5. The Army only requires us to qualify 2 times a year. It Is either on paper or on a pop up range. It is the same every time. Guys will argue and compete over who can qualify the best on the same range we have been shooting for 5 years. I get funny looks, confused stares, and questions when I tell fellow soldiers that I paid to go to a shooting course. The usual remark is someone telling me that if the army doesn’t provide it then you don’t need it. Or they will tell me I am stupid for spending my time and money to “work” on the weekends. If I don’t qualify expert with the rifle then all the comments about the multiple pistol courses I have taken will start to fill the office. The sad part is that in the LE/MIL community most people either don’t think there is more out there or they don’t want to know what is out there. Most of them fear failure and would rather not go to a course where they would be challenged and thus popping there egos. I took my first Tactical pistol course in sacramento from Max Joseph at TFTT. I was blown away at how poorly I did. I passed the course but it was a good lesson for me to always remember that my training is not complete.

    great article
    Nathaniel chance
    Ft. Lewis, WA

  6. Great article! So true.
    My thought is if my weapon is going to save my life or someone else’s I want to be the best I can be.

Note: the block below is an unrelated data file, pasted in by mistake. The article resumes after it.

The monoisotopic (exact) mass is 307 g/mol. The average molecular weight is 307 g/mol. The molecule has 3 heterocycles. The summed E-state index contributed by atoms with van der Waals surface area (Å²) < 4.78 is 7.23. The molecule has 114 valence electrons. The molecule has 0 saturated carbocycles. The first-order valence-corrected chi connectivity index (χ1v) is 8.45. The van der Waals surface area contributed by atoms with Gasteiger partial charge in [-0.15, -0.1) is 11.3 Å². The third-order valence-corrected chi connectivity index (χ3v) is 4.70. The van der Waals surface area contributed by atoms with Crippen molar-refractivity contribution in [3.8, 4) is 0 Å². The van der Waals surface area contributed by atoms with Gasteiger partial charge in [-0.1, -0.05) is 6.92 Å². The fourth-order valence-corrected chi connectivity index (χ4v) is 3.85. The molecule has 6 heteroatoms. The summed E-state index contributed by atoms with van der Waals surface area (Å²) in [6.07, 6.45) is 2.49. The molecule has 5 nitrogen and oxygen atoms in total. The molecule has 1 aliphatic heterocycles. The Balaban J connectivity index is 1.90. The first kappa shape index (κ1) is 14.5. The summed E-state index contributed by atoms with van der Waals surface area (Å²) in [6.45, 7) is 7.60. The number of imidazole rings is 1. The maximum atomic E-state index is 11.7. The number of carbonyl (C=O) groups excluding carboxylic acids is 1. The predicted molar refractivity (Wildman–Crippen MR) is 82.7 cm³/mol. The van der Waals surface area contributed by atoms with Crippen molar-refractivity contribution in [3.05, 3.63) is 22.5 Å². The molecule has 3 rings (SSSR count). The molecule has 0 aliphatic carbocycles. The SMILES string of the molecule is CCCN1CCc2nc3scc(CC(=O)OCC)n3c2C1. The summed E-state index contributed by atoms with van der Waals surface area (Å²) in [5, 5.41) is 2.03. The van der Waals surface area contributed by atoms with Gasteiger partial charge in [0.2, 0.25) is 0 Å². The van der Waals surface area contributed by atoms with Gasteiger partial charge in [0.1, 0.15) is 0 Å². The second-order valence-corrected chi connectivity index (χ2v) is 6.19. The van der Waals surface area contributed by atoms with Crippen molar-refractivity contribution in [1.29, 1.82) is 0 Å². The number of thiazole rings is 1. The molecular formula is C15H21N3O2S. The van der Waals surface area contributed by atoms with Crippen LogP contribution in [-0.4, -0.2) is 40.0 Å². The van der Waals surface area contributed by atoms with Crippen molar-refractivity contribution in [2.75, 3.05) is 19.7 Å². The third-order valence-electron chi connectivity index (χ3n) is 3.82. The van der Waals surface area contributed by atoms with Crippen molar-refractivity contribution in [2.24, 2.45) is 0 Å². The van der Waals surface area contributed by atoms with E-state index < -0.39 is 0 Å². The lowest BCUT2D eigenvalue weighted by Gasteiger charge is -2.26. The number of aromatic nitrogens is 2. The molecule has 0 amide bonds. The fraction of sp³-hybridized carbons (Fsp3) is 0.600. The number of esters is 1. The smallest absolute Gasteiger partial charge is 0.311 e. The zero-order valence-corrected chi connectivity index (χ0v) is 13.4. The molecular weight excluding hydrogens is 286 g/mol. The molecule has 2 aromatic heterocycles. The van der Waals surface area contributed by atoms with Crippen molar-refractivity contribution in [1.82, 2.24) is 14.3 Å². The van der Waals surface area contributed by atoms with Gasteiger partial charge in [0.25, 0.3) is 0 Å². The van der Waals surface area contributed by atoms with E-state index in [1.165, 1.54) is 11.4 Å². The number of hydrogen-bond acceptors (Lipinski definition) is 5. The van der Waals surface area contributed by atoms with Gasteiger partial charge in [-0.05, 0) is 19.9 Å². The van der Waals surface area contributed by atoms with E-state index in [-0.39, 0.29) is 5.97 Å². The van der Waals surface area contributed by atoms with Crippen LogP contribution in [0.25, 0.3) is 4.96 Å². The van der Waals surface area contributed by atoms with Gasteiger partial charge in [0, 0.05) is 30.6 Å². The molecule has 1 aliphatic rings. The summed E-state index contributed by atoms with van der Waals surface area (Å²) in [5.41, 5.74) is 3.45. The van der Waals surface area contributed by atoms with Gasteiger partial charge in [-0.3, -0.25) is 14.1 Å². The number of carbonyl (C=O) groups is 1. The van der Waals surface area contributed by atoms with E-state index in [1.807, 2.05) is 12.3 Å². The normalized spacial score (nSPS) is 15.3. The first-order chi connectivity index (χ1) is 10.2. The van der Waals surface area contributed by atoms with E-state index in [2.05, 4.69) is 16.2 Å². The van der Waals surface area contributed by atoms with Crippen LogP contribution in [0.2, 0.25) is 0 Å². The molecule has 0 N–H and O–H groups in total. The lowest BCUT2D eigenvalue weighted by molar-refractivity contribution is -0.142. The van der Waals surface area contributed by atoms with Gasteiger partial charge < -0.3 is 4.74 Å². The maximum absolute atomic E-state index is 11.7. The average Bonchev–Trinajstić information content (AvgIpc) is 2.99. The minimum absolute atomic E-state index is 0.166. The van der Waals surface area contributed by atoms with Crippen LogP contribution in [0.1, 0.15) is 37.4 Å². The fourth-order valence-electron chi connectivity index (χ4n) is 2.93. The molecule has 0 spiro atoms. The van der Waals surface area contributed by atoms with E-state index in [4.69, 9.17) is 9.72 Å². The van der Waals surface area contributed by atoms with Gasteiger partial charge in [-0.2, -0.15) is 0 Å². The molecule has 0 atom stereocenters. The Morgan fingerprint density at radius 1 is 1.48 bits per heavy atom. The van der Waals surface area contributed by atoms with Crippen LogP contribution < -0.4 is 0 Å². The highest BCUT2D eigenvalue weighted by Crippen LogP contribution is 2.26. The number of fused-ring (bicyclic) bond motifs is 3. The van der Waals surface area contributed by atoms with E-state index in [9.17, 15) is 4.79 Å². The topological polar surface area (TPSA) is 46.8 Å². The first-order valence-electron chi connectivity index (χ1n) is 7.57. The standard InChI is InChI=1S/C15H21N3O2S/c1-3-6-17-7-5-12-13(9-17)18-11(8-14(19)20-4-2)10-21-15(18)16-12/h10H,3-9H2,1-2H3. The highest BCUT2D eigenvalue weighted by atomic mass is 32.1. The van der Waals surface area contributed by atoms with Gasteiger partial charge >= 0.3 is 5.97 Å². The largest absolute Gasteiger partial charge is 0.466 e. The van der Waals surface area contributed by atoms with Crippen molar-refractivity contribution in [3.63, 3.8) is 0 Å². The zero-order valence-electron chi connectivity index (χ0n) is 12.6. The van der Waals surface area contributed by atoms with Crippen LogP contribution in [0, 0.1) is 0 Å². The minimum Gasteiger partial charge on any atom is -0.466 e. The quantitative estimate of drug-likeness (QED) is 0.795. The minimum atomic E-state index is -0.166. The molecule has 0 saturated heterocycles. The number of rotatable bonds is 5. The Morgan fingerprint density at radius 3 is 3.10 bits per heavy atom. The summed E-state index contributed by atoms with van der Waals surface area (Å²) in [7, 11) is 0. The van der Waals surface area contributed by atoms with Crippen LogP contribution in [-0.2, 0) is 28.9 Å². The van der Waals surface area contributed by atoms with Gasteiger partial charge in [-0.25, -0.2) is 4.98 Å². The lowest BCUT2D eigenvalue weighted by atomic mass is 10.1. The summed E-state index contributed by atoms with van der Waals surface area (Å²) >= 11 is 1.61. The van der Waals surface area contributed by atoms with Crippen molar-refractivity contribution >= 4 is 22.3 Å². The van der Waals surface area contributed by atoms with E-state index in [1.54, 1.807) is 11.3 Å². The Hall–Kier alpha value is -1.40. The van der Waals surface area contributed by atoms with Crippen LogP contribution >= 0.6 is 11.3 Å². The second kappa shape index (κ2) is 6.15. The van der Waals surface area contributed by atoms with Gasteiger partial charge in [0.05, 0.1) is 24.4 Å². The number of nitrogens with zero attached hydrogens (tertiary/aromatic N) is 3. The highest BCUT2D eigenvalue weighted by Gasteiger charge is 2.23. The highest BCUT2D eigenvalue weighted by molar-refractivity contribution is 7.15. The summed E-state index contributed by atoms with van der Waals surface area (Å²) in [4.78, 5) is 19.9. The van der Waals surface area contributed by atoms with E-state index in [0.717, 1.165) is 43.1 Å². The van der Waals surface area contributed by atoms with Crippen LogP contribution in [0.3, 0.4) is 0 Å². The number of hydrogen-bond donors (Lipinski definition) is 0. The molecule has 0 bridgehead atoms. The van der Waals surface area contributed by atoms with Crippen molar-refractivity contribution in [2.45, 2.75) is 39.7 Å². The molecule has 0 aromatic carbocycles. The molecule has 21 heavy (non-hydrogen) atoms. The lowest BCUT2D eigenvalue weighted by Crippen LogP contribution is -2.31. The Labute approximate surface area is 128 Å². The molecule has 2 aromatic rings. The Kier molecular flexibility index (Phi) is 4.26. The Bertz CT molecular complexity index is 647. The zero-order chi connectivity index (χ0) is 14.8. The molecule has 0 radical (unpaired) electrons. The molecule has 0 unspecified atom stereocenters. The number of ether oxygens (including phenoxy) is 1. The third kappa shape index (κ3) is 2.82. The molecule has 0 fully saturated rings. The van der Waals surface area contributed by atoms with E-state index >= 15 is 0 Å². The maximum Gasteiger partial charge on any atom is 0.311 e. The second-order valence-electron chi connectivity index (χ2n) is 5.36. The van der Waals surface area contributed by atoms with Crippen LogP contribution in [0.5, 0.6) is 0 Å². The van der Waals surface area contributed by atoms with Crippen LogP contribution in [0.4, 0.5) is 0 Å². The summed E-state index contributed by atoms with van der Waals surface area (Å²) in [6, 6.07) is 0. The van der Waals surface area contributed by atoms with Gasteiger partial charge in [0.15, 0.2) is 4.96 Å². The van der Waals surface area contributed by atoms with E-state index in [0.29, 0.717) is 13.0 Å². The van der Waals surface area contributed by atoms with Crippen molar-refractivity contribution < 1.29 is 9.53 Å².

Times have changed for the worse.
    I want to be ready for the Zombie Apocalypse.
    Right now your saying WHAT! Is this dude crazy? Yes I am! Crazy to survive.
    What I mean by Zombie Apocalypse is a generic term . When that mentally ill person comes into to that store or restaurant and starts taking people out.
    The crazy guys on the motor cycle trying to kill the guy in the SUV. Guy was shown using his helmet to smash the car window.
    You need to be ready.
    With budgets tough and you take your job seriously you may have to pay for some of your own training, buy some ammo. It’s tax deductible. I enjoy going to the range and shooting. It relaxes me. Call me crazy.
    I used to think dry firing was crazy till I read Bill Rodgers book. What a difference it makes and it’s free.
    Example work on drawing from the holster backing up and dry firing.
    While seated draw and dry fire from different positions then get to a standing position or to cover. Just getting out of your car. Just a few examples.
    Scenario. Your in your car doing paper work. Some one comes up to the car draws down. What to you do? Your not in that good stance to draw and fire. What do you do?
    Some one takes you down and you can’t get to your gun. What do you do?
    You see a hoard of Zombies slowly walking towards you while your eating a cheese burger. Do I have enough time to finish the cheese burger then take out the Zombies. LOL . Just kidding. You’d be eating a hot dog.
    Expect the unexpected then it’s not unexpected.

    When you go to the range go with a plan or a goal when you shoot. Just like when your training in MMA. You don’t go in training with out having a plan and goal for that day.
    Make those rounds count. Shoot, dry fire and repeat.
    I do not claim to be an expert. This is just my two cents.
    A training mind is a learning mind. Repetition is the Mother of Skill.